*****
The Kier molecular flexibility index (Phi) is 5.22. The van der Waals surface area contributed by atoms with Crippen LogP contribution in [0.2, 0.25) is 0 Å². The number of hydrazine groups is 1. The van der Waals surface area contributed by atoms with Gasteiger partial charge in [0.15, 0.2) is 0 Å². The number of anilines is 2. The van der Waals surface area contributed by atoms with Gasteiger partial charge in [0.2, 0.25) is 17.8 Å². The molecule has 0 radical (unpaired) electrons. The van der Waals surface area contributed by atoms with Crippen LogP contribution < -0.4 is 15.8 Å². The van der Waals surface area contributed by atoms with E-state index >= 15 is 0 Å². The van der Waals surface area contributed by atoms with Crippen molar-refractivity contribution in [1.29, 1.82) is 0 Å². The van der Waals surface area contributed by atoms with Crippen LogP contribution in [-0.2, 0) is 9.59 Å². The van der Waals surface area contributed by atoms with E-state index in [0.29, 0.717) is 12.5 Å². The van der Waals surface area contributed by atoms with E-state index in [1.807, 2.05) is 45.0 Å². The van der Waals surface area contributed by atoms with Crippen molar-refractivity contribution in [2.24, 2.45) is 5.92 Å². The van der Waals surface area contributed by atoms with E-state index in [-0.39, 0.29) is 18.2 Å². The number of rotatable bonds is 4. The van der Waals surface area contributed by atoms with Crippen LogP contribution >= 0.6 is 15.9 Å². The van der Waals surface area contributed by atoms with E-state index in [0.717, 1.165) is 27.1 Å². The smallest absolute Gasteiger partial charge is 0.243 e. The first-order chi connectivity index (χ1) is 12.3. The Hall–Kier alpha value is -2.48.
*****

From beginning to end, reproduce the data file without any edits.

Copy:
The Kier molecular flexibility index (Phi) is 5.22. The van der Waals surface area contributed by atoms with Crippen LogP contribution in [0.2, 0.25) is 0 Å². The number of hydrazine groups is 1. The van der Waals surface area contributed by atoms with Gasteiger partial charge in [0.15, 0.2) is 0 Å². The number of anilines is 2. The van der Waals surface area contributed by atoms with Gasteiger partial charge in [0.2, 0.25) is 17.8 Å². The molecule has 0 radical (unpaired) electrons. The van der Waals surface area contributed by atoms with Crippen LogP contribution < -0.4 is 15.8 Å². The van der Waals surface area contributed by atoms with E-state index >= 15 is 0 Å². The van der Waals surface area contributed by atoms with Crippen molar-refractivity contribution in [1.29, 1.82) is 0 Å². The van der Waals surface area contributed by atoms with Crippen LogP contribution in [-0.2, 0) is 9.59 Å². The van der Waals surface area contributed by atoms with E-state index in [0.29, 0.717) is 12.5 Å². The van der Waals surface area contributed by atoms with E-state index in [1.807, 2.05) is 45.0 Å². The van der Waals surface area contributed by atoms with Crippen molar-refractivity contribution in [2.24, 2.45) is 5.92 Å². The van der Waals surface area contributed by atoms with E-state index in [-0.39, 0.29) is 18.2 Å². The number of rotatable bonds is 4. The van der Waals surface area contributed by atoms with Crippen LogP contribution >= 0.6 is 15.9 Å². The van der Waals surface area contributed by atoms with E-state index in [0.717, 1.165) is 27.1 Å². The smallest absolute Gasteiger partial charge is 0.243 e. The first-order chi connectivity index (χ1) is 12.3. The Hall–Kier alpha value is -2.48.